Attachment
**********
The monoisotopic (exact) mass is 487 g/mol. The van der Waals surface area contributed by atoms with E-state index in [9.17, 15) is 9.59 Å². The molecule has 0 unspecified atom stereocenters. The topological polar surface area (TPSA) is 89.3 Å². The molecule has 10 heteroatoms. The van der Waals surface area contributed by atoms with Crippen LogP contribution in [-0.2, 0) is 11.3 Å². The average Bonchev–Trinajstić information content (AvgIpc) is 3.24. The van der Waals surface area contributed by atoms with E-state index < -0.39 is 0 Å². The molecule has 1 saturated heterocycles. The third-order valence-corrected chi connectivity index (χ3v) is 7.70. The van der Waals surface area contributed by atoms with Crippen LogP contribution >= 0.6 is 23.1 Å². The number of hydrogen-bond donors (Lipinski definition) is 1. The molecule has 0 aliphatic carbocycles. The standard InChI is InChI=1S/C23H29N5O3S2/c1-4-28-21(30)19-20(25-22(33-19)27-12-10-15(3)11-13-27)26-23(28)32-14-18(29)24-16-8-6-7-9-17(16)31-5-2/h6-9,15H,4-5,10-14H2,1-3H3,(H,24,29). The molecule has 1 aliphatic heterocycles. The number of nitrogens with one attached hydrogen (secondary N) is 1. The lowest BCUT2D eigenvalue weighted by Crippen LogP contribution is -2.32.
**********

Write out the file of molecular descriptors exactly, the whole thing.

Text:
The monoisotopic (exact) mass is 487 g/mol. The van der Waals surface area contributed by atoms with E-state index in [9.17, 15) is 9.59 Å². The molecule has 0 unspecified atom stereocenters. The topological polar surface area (TPSA) is 89.3 Å². The molecule has 10 heteroatoms. The van der Waals surface area contributed by atoms with Crippen LogP contribution in [-0.2, 0) is 11.3 Å². The average Bonchev–Trinajstić information content (AvgIpc) is 3.24. The van der Waals surface area contributed by atoms with E-state index < -0.39 is 0 Å². The molecule has 1 saturated heterocycles. The third-order valence-corrected chi connectivity index (χ3v) is 7.70. The van der Waals surface area contributed by atoms with Crippen LogP contribution >= 0.6 is 23.1 Å². The number of hydrogen-bond donors (Lipinski definition) is 1. The molecule has 0 aliphatic carbocycles. The standard InChI is InChI=1S/C23H29N5O3S2/c1-4-28-21(30)19-20(25-22(33-19)27-12-10-15(3)11-13-27)26-23(28)32-14-18(29)24-16-8-6-7-9-17(16)31-5-2/h6-9,15H,4-5,10-14H2,1-3H3,(H,24,29). The molecule has 1 aliphatic heterocycles. The number of nitrogens with one attached hydrogen (secondary N) is 1. The lowest BCUT2D eigenvalue weighted by Crippen LogP contribution is -2.32.